Here in New England, fallen leaves are on everybody’s mind right now. In the past week, heavy rains, gales and even (horror!) the first wet snow of the season have brought just about all the maple, birch, ash and hickory leaves to the ground. Even the oaks, which are usually stubborn about letting go of their leaves, are mostly bare. What does this mean to the average New Englander? What do we DO with all those leaves?? You can’t leave them on the lawn, they’ll form mats that smother the grass and invite diseases. Gather ‘em up and trash ‘em? No way! Leaves are a northern gardener’s most valuable resource and they are FREE! Here on Beautiful Wildlife Garden, Carole has talked before about leaves and the birds and beneficial wildlife they attract to our gardens. Here are some ideas for how to use your tree leaves as a resource to improve your lawns, gardens and the health of your soil, at the same time supporting populations of our most beneficial, valuable, and often invisible, forms of wildlife.
On your lawn, run over fallen leaves with a mulching mower to chop those leaves right back into your lawn. Soil decomposers such as earthworms, millipedes, and other arthropods will get right to work incorporating the shreddings into the soil. Microscopic soil organisms then convert the nutrients into a form that plants can absorb through their roots. That’s free fertilizer right where the grass roots need it! And you can bet that where there are worms, there will be birds such as northern flickers and robins to eat them. Those leaf choppings also encourage populations of beneficial soil fungi to develop, which helps improve your soil’s health and prevents thatch buildup in lawns.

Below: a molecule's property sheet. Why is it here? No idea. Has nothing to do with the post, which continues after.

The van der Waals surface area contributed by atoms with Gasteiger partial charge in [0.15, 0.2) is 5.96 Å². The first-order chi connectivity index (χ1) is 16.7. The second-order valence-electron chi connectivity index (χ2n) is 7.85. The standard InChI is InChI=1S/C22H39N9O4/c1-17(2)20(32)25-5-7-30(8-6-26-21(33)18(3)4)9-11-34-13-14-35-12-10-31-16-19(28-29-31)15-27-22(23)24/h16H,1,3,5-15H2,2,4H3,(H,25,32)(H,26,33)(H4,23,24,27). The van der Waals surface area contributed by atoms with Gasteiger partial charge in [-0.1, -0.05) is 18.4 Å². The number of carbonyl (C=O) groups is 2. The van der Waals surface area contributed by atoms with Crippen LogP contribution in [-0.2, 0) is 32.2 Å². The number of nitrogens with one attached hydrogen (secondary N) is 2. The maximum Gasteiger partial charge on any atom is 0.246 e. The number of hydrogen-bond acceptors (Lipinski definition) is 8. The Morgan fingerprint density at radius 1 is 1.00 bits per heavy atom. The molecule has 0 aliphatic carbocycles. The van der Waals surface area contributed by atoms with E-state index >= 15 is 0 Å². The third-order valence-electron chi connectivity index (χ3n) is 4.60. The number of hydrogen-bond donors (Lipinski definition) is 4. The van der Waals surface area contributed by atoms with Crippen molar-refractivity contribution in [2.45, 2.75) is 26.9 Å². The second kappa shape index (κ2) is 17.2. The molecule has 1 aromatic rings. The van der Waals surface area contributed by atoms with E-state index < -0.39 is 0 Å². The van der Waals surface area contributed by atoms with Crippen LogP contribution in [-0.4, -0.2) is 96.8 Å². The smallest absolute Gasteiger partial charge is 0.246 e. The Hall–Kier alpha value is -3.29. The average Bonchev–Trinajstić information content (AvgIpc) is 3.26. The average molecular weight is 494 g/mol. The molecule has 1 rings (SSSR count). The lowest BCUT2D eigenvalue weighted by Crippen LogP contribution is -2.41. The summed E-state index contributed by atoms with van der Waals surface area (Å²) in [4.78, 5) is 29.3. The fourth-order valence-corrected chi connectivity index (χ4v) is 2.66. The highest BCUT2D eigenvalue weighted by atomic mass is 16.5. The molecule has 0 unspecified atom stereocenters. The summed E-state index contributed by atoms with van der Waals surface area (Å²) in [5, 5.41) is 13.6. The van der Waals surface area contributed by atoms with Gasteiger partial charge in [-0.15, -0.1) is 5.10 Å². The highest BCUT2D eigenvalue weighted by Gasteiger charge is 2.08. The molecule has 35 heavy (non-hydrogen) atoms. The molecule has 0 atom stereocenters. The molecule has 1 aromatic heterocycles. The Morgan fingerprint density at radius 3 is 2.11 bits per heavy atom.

You can rake, mulch-mow or blow leaves right into your garden beds and edges:
The photo above and below are two different views of the same garden. The garden in spring (below) blooms with running foamflower, violet, Virginia bluebells and a young grasslike sedge. All three of these eastern US native plants love deep, moist soils containing plenty of organic matter. Not coincidentally, their natural habitat is under deciduous trees that shed their leaves each fall.
For perennial beds, however, the aim is not to smother your plants completely with leaves. In damp climates such as New England, this may rot plant crowns and, if done before the ground freezes, thick mulches may encourage voles to take up winter residence to dine on your plant roots. The goal is to retain dead plant materials on site as much as possible, to encourage a thriving soil food web made up of the incredible diversity of tiny life forms that all work together to keep your soil alive and healthy.